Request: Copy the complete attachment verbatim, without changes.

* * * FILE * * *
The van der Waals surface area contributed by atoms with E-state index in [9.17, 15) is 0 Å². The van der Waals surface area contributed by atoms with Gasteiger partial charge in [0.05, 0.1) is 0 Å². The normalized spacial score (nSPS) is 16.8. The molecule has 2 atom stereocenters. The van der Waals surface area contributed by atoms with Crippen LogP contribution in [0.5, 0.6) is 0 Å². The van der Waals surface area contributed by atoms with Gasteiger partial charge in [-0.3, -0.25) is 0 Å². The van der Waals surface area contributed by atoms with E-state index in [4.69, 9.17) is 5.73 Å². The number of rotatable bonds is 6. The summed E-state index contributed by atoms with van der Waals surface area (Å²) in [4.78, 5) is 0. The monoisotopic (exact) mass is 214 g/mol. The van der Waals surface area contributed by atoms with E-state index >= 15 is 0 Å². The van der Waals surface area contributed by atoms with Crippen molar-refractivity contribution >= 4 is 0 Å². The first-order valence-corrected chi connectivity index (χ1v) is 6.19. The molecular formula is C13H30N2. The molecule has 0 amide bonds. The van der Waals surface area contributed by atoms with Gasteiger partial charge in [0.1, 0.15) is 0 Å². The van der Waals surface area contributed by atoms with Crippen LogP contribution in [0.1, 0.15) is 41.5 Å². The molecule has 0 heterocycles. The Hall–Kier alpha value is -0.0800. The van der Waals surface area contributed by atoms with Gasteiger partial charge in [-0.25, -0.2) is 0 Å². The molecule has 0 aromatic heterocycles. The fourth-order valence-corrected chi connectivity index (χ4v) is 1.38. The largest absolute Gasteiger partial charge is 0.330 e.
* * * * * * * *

The van der Waals surface area contributed by atoms with E-state index in [9.17, 15) is 0 Å². The van der Waals surface area contributed by atoms with Gasteiger partial charge in [0.05, 0.1) is 0 Å². The normalized spacial score (nSPS) is 16.8. The molecule has 2 atom stereocenters. The van der Waals surface area contributed by atoms with Crippen LogP contribution in [0.5, 0.6) is 0 Å². The van der Waals surface area contributed by atoms with Gasteiger partial charge in [-0.3, -0.25) is 0 Å². The van der Waals surface area contributed by atoms with E-state index in [4.69, 9.17) is 5.73 Å². The number of rotatable bonds is 6. The summed E-state index contributed by atoms with van der Waals surface area (Å²) in [4.78, 5) is 0. The monoisotopic (exact) mass is 214 g/mol. The van der Waals surface area contributed by atoms with E-state index >= 15 is 0 Å². The van der Waals surface area contributed by atoms with Crippen molar-refractivity contribution >= 4 is 0 Å². The first-order valence-corrected chi connectivity index (χ1v) is 6.19. The molecular formula is C13H30N2. The molecule has 0 amide bonds. The van der Waals surface area contributed by atoms with Gasteiger partial charge in [0.1, 0.15) is 0 Å². The van der Waals surface area contributed by atoms with Crippen LogP contribution in [0.1, 0.15) is 41.5 Å². The molecule has 0 heterocycles. The Hall–Kier alpha value is -0.0800. The van der Waals surface area contributed by atoms with Gasteiger partial charge in [-0.25, -0.2) is 0 Å². The molecule has 0 aromatic heterocycles. The fourth-order valence-corrected chi connectivity index (χ4v) is 1.38. The largest absolute Gasteiger partial charge is 0.330 e.